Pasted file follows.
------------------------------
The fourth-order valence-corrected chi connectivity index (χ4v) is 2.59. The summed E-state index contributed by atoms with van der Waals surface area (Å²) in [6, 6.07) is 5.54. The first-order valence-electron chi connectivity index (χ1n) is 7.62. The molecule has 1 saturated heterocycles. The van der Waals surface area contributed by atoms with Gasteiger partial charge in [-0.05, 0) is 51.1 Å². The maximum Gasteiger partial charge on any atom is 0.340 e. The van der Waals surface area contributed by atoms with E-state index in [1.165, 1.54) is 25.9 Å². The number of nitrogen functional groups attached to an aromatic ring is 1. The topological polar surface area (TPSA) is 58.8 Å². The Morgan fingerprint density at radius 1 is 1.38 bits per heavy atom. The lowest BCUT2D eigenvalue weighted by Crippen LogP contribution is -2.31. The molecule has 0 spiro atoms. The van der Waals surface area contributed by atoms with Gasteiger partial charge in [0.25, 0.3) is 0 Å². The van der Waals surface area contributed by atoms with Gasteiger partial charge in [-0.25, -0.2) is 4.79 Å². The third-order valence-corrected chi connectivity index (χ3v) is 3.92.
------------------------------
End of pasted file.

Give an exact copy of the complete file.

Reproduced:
The fourth-order valence-corrected chi connectivity index (χ4v) is 2.59. The summed E-state index contributed by atoms with van der Waals surface area (Å²) in [6, 6.07) is 5.54. The first-order valence-electron chi connectivity index (χ1n) is 7.62. The molecule has 1 saturated heterocycles. The van der Waals surface area contributed by atoms with Gasteiger partial charge in [-0.05, 0) is 51.1 Å². The maximum Gasteiger partial charge on any atom is 0.340 e. The van der Waals surface area contributed by atoms with E-state index in [1.165, 1.54) is 25.9 Å². The number of nitrogen functional groups attached to an aromatic ring is 1. The topological polar surface area (TPSA) is 58.8 Å². The Morgan fingerprint density at radius 1 is 1.38 bits per heavy atom. The lowest BCUT2D eigenvalue weighted by Crippen LogP contribution is -2.31. The molecule has 0 spiro atoms. The van der Waals surface area contributed by atoms with Gasteiger partial charge in [0.25, 0.3) is 0 Å². The van der Waals surface area contributed by atoms with Gasteiger partial charge in [-0.25, -0.2) is 4.79 Å². The third-order valence-corrected chi connectivity index (χ3v) is 3.92.